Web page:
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The Annual Crime Statistics 2010

On 21st October 2010, the Government releases the annual crime statistics for court proceedings in England and Wales. (http://www.justice.gov.uk/criminalannual.htm)

The statistics are spread across 11 documents and contains a lot of data which needs to be reviewed in details to see what improvements, if any, have been made since last year.

Criminal Statistics 2009 (PDF 0.52mb 126 pages) ·

Chapter 1: Summary (Excel 0.07mb 3 pages) ·

Chapter 2: Penalty notices for disorder (Excel 0.09mb 5 pages) ·

Chapter 3: Cautions (Excel 0.18mb 9 pages) ·

Chapter 4: Remands (Excel 0.21mb 13 pages) ·

Chapter 5: Court proceedings (Excel 0.25mb 16 pages) ·

Chapter 6: Offenders found guilty (Excel 0.09mb 5 pages) ·

Chapter 7: Offences brought to justice (Excel 0.09mb 5 pages) ·

Chapter 8: Motoring offences dealt with by the courts (Excel 0.17mb 11 pages) ·

Annex A: Additional tables (Excel 0.30mb 14 pages) ·

Appendix 5: Offence classifications (Excel 0.19mb 1 pages)

This publication provides information about the criminal justice system (CJS) in England and Wales – focusing on progress through the system from police detection of the crime through to out of court disposals and court proceedings.

This volume therefore only relates to crimes that are recorded by the police and it is known that this represents only a fraction of all crime that is committed. For example, the British Crime Survey (BCS) which measures crimes experienced by the population resident in households, estimates substantially higher levels of offences than are recorded by the police. However, the BCS does not cover all offences, drug offences or fraud for example. Victims of an offence may not report it to the police in which case the CJS cannot pursue the case.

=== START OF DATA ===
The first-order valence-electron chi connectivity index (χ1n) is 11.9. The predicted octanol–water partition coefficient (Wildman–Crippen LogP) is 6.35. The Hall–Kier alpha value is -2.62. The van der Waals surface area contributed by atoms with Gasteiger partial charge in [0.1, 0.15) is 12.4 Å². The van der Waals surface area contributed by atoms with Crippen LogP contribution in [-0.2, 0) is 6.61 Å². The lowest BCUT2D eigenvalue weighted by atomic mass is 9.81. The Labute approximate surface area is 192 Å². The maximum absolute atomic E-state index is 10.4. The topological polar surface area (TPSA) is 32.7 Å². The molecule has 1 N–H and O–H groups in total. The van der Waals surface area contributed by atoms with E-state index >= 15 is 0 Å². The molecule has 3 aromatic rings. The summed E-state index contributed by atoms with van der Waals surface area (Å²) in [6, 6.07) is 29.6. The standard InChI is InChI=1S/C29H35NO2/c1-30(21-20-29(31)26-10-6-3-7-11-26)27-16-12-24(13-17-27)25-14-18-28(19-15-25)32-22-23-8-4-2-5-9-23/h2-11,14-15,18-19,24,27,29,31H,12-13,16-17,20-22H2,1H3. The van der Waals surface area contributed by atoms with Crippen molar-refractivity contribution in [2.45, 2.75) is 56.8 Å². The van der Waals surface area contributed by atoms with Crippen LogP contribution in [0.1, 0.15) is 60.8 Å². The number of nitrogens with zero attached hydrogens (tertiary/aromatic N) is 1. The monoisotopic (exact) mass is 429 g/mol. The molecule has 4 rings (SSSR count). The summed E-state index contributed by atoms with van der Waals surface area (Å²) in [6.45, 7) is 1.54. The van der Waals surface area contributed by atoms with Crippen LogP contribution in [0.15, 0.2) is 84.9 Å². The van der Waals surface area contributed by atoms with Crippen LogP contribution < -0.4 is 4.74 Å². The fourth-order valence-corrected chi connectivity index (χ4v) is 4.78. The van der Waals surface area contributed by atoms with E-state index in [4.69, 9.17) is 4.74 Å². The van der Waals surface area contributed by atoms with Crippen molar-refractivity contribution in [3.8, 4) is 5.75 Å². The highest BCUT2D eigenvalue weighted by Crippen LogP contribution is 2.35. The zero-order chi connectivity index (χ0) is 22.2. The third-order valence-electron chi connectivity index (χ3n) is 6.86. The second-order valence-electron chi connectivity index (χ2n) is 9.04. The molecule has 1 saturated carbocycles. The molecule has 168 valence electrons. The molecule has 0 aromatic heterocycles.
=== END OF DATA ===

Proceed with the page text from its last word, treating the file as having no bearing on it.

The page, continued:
Once an offence is reported to the police it will either be detected (that is the person or persons responsible are identified) or undetected. If detected the police can then, depending on the severity and circumstances of the crime, choose to: take no further action; issue a warning or a caution or a Penalty Notice for Disorder if there is an admission of guilt; or refer a case to the courts.

Our analysis shows that overall 20% of people who are brought to court are not found guilty. The statistics are laid out in a table below.

The Statistics show:

Annual Crime Statistics 2010

72% of crimes reported are not detected. Only 15.35% of reported crime is pursued through the courts (55% of all crime cases detected).

18% of people appearing in the Magstrates Court and 28% of people appearing in the Crown Court (overall 20% or 1 in 5 people charged) is not found guilty.

A good criminal lawyer on your side is imperative to maximise your chances of a not guilty verdict. Do not believe the old adage “Where there’s smoke there’s fire!” the system is imperfect and you need expert legal assistance to navigate you way through it.

If you are found guilty of the offence, strong representation will assist in mitigating in your favour with a view to reducing your sentence.

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